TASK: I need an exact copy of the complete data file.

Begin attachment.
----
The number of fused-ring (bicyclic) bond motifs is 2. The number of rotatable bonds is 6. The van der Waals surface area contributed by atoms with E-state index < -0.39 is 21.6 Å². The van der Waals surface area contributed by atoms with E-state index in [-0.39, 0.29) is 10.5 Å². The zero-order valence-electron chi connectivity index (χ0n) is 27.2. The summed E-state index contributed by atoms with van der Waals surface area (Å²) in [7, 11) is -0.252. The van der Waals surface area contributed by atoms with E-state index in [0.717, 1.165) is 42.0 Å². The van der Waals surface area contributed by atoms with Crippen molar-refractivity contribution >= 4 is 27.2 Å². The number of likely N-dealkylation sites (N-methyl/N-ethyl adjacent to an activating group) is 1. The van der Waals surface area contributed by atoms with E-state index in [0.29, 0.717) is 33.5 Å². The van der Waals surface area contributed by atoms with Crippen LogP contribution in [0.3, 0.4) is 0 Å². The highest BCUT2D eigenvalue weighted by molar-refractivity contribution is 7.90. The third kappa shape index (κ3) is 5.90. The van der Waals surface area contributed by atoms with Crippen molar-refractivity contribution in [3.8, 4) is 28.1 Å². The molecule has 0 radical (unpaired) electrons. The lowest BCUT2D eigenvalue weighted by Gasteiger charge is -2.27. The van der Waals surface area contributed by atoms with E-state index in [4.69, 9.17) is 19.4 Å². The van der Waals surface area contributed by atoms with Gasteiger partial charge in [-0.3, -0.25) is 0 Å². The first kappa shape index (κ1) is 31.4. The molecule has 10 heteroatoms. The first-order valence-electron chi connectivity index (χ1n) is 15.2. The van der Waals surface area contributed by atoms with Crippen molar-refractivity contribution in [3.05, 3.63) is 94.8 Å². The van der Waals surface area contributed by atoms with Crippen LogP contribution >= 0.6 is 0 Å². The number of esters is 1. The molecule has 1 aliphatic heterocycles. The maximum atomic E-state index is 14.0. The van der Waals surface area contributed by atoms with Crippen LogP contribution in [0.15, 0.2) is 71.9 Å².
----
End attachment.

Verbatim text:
The number of fused-ring (bicyclic) bond motifs is 2. The number of rotatable bonds is 6. The van der Waals surface area contributed by atoms with E-state index < -0.39 is 21.6 Å². The van der Waals surface area contributed by atoms with E-state index in [-0.39, 0.29) is 10.5 Å². The zero-order valence-electron chi connectivity index (χ0n) is 27.2. The summed E-state index contributed by atoms with van der Waals surface area (Å²) in [7, 11) is -0.252. The van der Waals surface area contributed by atoms with E-state index in [0.717, 1.165) is 42.0 Å². The van der Waals surface area contributed by atoms with Crippen molar-refractivity contribution >= 4 is 27.2 Å². The number of likely N-dealkylation sites (N-methyl/N-ethyl adjacent to an activating group) is 1. The van der Waals surface area contributed by atoms with E-state index in [0.29, 0.717) is 33.5 Å². The van der Waals surface area contributed by atoms with Crippen LogP contribution in [0.3, 0.4) is 0 Å². The highest BCUT2D eigenvalue weighted by molar-refractivity contribution is 7.90. The third kappa shape index (κ3) is 5.90. The van der Waals surface area contributed by atoms with Crippen molar-refractivity contribution in [3.8, 4) is 28.1 Å². The molecule has 0 radical (unpaired) electrons. The lowest BCUT2D eigenvalue weighted by Gasteiger charge is -2.27. The van der Waals surface area contributed by atoms with E-state index in [4.69, 9.17) is 19.4 Å². The van der Waals surface area contributed by atoms with Gasteiger partial charge in [-0.3, -0.25) is 0 Å². The first kappa shape index (κ1) is 31.4. The molecule has 10 heteroatoms. The first-order valence-electron chi connectivity index (χ1n) is 15.2. The van der Waals surface area contributed by atoms with Crippen molar-refractivity contribution in [3.05, 3.63) is 94.8 Å². The van der Waals surface area contributed by atoms with Crippen LogP contribution >= 0.6 is 0 Å². The number of esters is 1. The molecule has 1 aliphatic heterocycles. The maximum atomic E-state index is 14.0. The van der Waals surface area contributed by atoms with Crippen LogP contribution in [0.15, 0.2) is 71.9 Å².